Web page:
Twenty-year-old Miss Evelyn Skinner lost her job as a children’s governess when her furious mistress discovered that she was having an affair with the master of the house, Dr. Philip Cross, 63. But the doctor wasn’t put off by his wife’s precipitate action – he went right on with the affair, meeting Evelyn in Dublin when he went there on business.

In June 1887, Mrs. Cross died suddenly. Her husband diagnosed typhoid fever and signed the death certificate. As soon as she was buried he went off to Dublin and married Evelyn.

This caused such a scandal in his home village of Dripsey, in County Cork, that the police, acting under public pressure, exhumed Mrs. Cross’s body and found it heavily dosed with arsenic. At Cork Assizes, where Dr. Cross was charged with her murder, he protested that his wife used arsenic to help her complexion, this being a time when pale complexions were all the vogue.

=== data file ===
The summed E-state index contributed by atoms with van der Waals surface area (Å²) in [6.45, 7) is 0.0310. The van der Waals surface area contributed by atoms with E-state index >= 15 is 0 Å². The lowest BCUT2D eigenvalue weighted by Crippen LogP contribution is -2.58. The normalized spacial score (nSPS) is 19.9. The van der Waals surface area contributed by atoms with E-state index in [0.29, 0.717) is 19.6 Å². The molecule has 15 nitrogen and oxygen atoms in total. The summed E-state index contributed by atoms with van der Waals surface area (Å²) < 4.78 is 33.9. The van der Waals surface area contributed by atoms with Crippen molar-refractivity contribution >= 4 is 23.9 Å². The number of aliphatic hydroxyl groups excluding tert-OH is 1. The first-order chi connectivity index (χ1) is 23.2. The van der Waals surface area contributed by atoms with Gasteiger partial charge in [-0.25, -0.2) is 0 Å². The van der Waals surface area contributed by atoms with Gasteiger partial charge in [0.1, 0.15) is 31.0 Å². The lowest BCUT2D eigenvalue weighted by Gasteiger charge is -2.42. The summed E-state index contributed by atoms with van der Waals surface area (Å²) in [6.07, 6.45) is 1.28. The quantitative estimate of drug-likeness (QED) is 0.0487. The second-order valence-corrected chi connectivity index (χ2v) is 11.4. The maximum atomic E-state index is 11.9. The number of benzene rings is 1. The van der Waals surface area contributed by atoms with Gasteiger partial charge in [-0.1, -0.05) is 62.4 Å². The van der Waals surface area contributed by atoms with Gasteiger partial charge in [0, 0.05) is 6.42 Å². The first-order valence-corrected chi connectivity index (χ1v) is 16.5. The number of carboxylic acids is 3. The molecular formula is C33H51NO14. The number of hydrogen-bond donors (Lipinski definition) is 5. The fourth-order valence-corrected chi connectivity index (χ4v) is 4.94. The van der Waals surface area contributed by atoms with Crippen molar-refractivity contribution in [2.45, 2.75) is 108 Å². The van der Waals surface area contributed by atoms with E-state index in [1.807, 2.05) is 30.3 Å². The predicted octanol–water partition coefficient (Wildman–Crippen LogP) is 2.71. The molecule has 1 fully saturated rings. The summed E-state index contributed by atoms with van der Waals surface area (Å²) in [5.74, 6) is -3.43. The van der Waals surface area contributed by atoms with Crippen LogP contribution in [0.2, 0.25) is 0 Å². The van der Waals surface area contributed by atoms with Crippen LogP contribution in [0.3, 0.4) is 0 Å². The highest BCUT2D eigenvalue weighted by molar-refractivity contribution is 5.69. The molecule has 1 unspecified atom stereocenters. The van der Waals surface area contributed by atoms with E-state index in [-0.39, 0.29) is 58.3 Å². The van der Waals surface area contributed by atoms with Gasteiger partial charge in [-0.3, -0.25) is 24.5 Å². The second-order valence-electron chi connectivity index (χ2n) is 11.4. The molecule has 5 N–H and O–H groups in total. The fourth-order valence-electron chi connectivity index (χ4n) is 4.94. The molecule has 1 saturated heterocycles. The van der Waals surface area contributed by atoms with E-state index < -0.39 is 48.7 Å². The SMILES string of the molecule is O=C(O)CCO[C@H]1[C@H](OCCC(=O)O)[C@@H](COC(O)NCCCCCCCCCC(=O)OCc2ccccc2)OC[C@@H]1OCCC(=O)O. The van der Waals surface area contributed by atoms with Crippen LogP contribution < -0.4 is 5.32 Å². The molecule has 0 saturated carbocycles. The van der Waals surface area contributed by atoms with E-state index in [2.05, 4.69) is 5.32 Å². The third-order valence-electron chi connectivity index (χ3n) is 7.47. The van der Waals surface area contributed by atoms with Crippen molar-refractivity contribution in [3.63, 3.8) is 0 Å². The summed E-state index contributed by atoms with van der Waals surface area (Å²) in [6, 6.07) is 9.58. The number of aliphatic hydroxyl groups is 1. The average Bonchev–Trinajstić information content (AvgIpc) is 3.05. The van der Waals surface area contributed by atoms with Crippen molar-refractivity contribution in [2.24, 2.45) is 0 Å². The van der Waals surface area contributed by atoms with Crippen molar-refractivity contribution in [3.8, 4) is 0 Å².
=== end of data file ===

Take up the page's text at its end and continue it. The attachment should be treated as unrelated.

The jury didn’t believe him, and he was hanged on Tuesday, January 10th, 1888, at Cork Prison, protesting his innocence to the last.